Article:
But a Dispatch analysis of nearly four dozen foreclosure cases filed by OneWest in Franklin County in 2010 alone shows that the company frequently used robo-signers. The vast majority of the Columbus-area cases were signed by 11 different people in Travis County, Texas. Those employees called themselves vice presidents, assistant vice presidents, managers and assistant secretaries. In three local cases, a judge dismissed OneWest foreclosure proceedings specifically based on inaccurate robo-signings.

The article was enough for Senate Democrats to reschedule Monday’s vote, which was one day after the article came out, to Tuesday, which Democrats then proceeded to boycott.

Wednesday morning Senate Finance Committee Republicans managed to skirt around the boycott and voted to recommend the nomination of Steve Mnuchin to the full Senate.

HousingWire's expert source defined robo-signers as mortgage servicers who “just sign everything in sight, but the legal system requires that they actually know the information."

At the time, many mortgage servicers robo-signed as a general practice. Back then, it was considered a common corporate conveyance. Today it is widely considered inappropriate.

Instead looking at the bigger picture of OneWest, at least one industry insider and leader defended Mnuchin’s past, saying it wasn’t too different from standard practice during the crisis.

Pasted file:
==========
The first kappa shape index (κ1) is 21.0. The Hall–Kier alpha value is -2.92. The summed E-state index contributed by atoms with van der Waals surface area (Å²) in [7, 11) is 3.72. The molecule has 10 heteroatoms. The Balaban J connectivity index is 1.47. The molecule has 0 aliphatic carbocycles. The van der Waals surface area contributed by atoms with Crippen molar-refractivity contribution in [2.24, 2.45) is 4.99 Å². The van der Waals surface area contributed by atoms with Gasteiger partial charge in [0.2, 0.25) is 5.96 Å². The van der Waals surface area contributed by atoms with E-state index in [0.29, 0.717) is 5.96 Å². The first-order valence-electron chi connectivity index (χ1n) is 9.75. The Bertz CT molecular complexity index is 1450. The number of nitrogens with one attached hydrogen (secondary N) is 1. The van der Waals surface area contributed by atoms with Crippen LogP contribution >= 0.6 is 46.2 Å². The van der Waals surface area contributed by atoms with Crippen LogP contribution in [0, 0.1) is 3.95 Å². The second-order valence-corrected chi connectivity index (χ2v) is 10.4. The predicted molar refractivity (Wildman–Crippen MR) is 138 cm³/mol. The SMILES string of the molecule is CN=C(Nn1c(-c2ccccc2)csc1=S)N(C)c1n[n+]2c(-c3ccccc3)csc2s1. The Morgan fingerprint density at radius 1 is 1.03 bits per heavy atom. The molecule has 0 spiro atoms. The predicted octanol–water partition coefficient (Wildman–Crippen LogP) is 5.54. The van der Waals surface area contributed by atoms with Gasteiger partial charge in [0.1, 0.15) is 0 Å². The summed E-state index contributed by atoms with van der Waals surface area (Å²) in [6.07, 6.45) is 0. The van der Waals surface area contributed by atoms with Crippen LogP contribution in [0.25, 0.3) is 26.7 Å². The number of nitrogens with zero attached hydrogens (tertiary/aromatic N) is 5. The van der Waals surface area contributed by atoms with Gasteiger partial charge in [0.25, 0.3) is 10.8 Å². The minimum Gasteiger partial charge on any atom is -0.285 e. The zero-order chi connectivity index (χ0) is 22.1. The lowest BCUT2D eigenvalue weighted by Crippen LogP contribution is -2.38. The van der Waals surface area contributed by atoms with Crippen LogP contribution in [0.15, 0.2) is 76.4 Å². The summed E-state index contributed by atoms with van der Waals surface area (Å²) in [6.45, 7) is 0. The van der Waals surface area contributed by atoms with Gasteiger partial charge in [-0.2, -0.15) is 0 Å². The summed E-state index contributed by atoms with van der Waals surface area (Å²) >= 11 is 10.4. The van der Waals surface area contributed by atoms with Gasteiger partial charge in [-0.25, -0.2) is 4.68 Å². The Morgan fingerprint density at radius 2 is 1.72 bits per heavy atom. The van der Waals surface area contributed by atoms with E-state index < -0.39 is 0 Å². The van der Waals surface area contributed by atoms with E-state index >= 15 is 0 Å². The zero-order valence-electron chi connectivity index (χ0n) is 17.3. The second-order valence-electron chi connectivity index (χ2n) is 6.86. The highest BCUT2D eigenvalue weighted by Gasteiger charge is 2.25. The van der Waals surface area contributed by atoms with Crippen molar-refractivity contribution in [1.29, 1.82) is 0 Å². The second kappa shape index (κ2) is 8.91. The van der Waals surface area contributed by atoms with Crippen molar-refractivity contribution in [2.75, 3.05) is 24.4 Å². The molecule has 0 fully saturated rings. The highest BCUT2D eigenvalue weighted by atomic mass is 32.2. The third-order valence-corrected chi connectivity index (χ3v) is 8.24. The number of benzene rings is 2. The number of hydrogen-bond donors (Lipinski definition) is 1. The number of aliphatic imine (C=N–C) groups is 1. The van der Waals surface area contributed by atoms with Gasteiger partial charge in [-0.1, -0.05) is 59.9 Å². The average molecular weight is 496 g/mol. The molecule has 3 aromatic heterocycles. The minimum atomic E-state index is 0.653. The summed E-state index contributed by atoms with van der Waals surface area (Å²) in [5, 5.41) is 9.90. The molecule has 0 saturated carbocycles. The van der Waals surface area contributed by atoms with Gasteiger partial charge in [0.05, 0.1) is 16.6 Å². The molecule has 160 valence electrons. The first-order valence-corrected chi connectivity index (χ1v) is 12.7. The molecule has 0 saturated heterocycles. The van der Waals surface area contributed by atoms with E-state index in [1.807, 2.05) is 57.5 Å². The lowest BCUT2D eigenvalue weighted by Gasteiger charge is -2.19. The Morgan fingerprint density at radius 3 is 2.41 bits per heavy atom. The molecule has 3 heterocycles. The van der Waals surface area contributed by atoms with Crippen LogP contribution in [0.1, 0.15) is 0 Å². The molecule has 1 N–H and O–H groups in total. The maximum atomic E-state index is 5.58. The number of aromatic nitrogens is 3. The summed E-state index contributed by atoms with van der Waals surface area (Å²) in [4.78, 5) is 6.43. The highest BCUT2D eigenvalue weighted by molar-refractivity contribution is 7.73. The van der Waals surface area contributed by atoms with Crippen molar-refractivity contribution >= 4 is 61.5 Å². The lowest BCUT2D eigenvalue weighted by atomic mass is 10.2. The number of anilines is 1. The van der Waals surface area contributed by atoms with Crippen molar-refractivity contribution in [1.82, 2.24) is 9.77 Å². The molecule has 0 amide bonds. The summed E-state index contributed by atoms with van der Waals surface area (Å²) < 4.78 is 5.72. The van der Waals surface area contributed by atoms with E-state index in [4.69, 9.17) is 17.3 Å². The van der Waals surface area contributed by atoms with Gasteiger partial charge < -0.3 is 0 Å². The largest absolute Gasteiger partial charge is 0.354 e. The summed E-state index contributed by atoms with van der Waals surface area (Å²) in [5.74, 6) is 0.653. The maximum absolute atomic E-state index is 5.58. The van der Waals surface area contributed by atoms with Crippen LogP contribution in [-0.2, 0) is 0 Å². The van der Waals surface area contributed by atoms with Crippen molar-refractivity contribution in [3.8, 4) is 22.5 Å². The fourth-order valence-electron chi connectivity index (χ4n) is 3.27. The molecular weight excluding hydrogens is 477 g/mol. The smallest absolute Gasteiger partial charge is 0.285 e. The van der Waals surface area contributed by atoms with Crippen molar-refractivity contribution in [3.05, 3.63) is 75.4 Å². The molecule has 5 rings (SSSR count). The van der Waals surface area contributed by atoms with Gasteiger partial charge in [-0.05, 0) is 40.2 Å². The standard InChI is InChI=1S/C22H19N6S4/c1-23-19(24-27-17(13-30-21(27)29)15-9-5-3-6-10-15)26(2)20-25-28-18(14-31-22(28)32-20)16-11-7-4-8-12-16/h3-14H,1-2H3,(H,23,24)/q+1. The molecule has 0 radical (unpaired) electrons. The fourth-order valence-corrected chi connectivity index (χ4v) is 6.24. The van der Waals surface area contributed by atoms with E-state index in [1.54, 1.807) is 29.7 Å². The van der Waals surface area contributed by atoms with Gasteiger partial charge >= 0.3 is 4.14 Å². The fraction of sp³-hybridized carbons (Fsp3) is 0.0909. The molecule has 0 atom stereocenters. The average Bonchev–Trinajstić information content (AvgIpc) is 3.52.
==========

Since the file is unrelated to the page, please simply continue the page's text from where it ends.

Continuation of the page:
Movement Mortgage CEO Casey Crawford penned a blog for The Hill to try and put an end to everyone calling Mnuchin the “foreclosure king” and instead give him the credit he deserves.

“Mnuchin’s record as a financial executive is clear. He stepped into a tough situation with his own private capital and that of his investors, saved hundreds of thousands of homes and took on the big banks to do so. He is an entrepreneur who saw an opportunity to save a failing company, serve struggling families and boost our weak economy,” said Crawford.

When Senate Republicans finally decided to bypass the Democrat’s boycott, Republican Orrin Hatch, R-Utah, chairman of the Senate Finance Committee, put out the following statement on the situation:

With Mr. Mnuchin, we’ve heard a lot about “robo-signing” in the past couple days.  What we haven’t heard is a fixed definition as to what constitutes “robo-signing.”  That’s because no fixed definition exists.  It is a vague label casually thrown around to refer to a broad set of practices.  There is no agreed upon standard – legal or otherwise – as to what constitutes “robo-signing.”  Therefore, any question that simply throws out the term without specifically explaining what is meant by it is not only poorly written, it is inherently vague.  

In his answer to a colleagues’ vague written question, Mr. Mnuchin stated that OneWest did not engage in the practice and referred to a government review of practices that provide an analog for the loose notion of “robo-signing.”  According to the measures utilized in that review, OneWest did not engage in “robo-signing.”  

In other words, Mr. Mnuchin provided an honest answer.

Pending any unforeseen circumstances, Mnuchin’s vote will go before the full Senate and likely pass, making him the next Treasury Secretary. Will the robo-signing ghosts finally rest in peace?